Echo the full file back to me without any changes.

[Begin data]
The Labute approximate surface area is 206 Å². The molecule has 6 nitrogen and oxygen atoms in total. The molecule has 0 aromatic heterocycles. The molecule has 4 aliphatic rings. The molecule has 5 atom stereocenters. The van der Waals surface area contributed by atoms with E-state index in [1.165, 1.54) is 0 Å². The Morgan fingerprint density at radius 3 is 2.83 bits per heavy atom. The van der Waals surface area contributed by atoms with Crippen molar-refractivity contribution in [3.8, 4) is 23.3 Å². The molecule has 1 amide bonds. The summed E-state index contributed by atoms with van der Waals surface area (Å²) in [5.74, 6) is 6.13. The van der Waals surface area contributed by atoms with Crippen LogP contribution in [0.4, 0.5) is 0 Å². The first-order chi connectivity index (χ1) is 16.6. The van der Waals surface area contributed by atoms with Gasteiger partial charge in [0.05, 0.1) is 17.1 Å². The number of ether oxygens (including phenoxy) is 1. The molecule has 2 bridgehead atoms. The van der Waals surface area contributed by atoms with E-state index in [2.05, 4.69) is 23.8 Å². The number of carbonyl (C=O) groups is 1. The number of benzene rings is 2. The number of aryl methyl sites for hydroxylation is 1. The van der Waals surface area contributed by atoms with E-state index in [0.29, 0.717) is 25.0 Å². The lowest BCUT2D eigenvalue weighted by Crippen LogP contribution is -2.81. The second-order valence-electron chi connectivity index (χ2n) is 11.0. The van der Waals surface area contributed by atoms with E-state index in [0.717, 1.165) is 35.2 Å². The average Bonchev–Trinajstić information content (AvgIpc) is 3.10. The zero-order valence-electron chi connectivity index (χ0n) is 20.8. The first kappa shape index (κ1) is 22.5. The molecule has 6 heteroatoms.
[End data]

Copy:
The Labute approximate surface area is 206 Å². The molecule has 6 nitrogen and oxygen atoms in total. The molecule has 0 aromatic heterocycles. The molecule has 4 aliphatic rings. The molecule has 5 atom stereocenters. The van der Waals surface area contributed by atoms with E-state index in [1.165, 1.54) is 0 Å². The Morgan fingerprint density at radius 3 is 2.83 bits per heavy atom. The van der Waals surface area contributed by atoms with Crippen molar-refractivity contribution in [3.8, 4) is 23.3 Å². The molecule has 1 amide bonds. The summed E-state index contributed by atoms with van der Waals surface area (Å²) in [5.74, 6) is 6.13. The van der Waals surface area contributed by atoms with Crippen LogP contribution in [0.4, 0.5) is 0 Å². The first-order chi connectivity index (χ1) is 16.6. The van der Waals surface area contributed by atoms with Gasteiger partial charge in [0.05, 0.1) is 17.1 Å². The number of ether oxygens (including phenoxy) is 1. The molecule has 2 bridgehead atoms. The van der Waals surface area contributed by atoms with E-state index in [2.05, 4.69) is 23.8 Å². The number of carbonyl (C=O) groups is 1. The number of benzene rings is 2. The number of aryl methyl sites for hydroxylation is 1. The van der Waals surface area contributed by atoms with E-state index in [0.29, 0.717) is 25.0 Å². The lowest BCUT2D eigenvalue weighted by Crippen LogP contribution is -2.81. The second-order valence-electron chi connectivity index (χ2n) is 11.0. The van der Waals surface area contributed by atoms with E-state index in [0.717, 1.165) is 35.2 Å². The average Bonchev–Trinajstić information content (AvgIpc) is 3.10. The zero-order valence-electron chi connectivity index (χ0n) is 20.8. The first kappa shape index (κ1) is 22.5. The molecule has 6 heteroatoms.